|TABLE A |
|Available tissue classes |
|Class ||Structures |
|CBladder ||Surface Epithelium, Smooth Muscle, Lamina Propria |
|CBreast ||Ducts/Lobules, Stroma |
|CColon ||Epithelium, Muscularis Mucosa, Smooth Muscle, |
| ||Submucosa |
|CHeart ||Tissue (generic) |
|CKidneyCortex ||Gloms, DCTs |
|CKidneyMedulla ||Ducts |
|CLiver ||Portal Triad |
|CLung ||Alveoli, Respiratory Epithelium |
|CLymphNode ||Mantle Zone of Lymphoid Follicle |
|CNasalMucosa ||Epithelium |
|CPlacenta ||Tissue (generic) |
|CProstate ||Glands, Stroma, Epithelium |
|CSkeletalMuscle ||Tissue (generic) |
|CSkin ||Epidermis |
|CSmallIntestine ||Epithelium, Muscularis Mucosa, Smooth Muscle, |
| ||Submucosa |
|CSpleen ||White Pulp |
|CStomach ||Epithelium, Muscularis Mucosa, Smooth Muscle, |
| ||Submucosa |
|Ctestis ||Leydig Cells |
|CThymus ||Lymphocytes, Hassall's Corpuscles |
|CThyroid ||Follicles |
|CTonsil ||Mantle Zone of Lymphoid Follicle, Epithelium |
|CUterus ||Glands, Stroma, Smooth Muscle |
Targeted Image Acquisition and High Magnification Targeting
The control software of the robotic microscope utilizes the list of region coordinates generated by the ROI Selector software, and the microscope is directed to acquire new images at a higher prescribed magnification such that the field of view for each new image primarily contains the structure or cell type of interest. In similar fashion as the previous section, recognition software analyzes the new images for the presence of desired regions of interest. If the ROIs were visible at the previous magnification, then the higher magnification image may be processed for ROI segmentation and localization of probe marker, and/or publication. In the case where only the associated regions for desired ROIs would be visible at the previous magnification, then the new image is analyzed for the desired ROI with a secondary recognition algorithm, and the process undergoes a second iteration. This iterative process of acquisition and analysis to increasingly higher magnifications (resolution) may continue until the desired structures are located or it is determined that the structure is not present in the particular specimen.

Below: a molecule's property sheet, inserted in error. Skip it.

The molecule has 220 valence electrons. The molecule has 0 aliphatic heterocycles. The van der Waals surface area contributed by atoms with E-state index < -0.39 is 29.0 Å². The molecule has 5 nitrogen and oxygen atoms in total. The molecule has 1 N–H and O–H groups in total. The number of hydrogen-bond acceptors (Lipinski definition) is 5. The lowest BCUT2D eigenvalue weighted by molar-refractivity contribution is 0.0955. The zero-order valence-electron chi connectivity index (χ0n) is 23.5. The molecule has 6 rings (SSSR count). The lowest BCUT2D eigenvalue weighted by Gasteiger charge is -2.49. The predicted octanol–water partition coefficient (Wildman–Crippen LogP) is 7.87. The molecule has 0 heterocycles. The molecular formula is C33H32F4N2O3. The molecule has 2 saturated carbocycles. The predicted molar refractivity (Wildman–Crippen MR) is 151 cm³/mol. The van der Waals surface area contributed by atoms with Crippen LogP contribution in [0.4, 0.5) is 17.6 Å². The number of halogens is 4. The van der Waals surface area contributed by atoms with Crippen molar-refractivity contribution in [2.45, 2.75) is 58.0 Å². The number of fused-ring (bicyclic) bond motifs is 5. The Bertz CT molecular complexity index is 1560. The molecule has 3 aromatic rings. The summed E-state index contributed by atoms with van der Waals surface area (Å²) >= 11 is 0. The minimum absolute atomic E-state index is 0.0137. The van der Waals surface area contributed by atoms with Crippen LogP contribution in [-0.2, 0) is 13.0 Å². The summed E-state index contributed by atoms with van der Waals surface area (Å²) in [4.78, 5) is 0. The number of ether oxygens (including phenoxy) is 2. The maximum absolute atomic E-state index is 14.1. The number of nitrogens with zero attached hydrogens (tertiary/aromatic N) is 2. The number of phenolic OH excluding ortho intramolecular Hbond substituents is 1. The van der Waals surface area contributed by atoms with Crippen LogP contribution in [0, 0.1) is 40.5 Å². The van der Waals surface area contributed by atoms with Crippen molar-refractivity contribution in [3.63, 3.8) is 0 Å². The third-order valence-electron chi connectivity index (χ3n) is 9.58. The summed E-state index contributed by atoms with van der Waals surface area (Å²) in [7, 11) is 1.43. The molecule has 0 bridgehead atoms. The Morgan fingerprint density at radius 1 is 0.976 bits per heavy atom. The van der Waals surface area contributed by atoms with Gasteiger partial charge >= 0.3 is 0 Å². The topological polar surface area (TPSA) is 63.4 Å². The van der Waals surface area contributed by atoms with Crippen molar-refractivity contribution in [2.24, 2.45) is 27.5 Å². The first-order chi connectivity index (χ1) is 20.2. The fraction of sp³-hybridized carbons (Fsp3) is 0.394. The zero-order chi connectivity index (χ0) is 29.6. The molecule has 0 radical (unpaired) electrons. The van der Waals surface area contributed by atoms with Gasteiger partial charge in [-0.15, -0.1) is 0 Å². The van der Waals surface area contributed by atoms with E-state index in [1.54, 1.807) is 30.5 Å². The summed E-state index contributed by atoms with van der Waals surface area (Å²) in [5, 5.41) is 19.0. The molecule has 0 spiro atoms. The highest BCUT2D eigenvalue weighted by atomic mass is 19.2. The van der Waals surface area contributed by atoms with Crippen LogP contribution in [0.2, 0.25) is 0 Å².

Specific Structure Segmentation and Localization of Probe Markers
Higher magnification images resulting from targeted acquisition are analyzed for the presence of desired ROIs using recognition software. The features of interest are identified and separated from the remaining elements in the image. The segmented features are then analyzed for the concurrent presence of a probe marker to a sought component that would be a protein or RNA expression product. The marker would usually be a stain that is distinct from other stains present in the tissue. The co-existence of the marker with the feature of interest would be indicative of localization of the sought component to the structure or cell type. The probe marker is also quantified in order to measure the relative amount of expression of the component within the structure or cell type.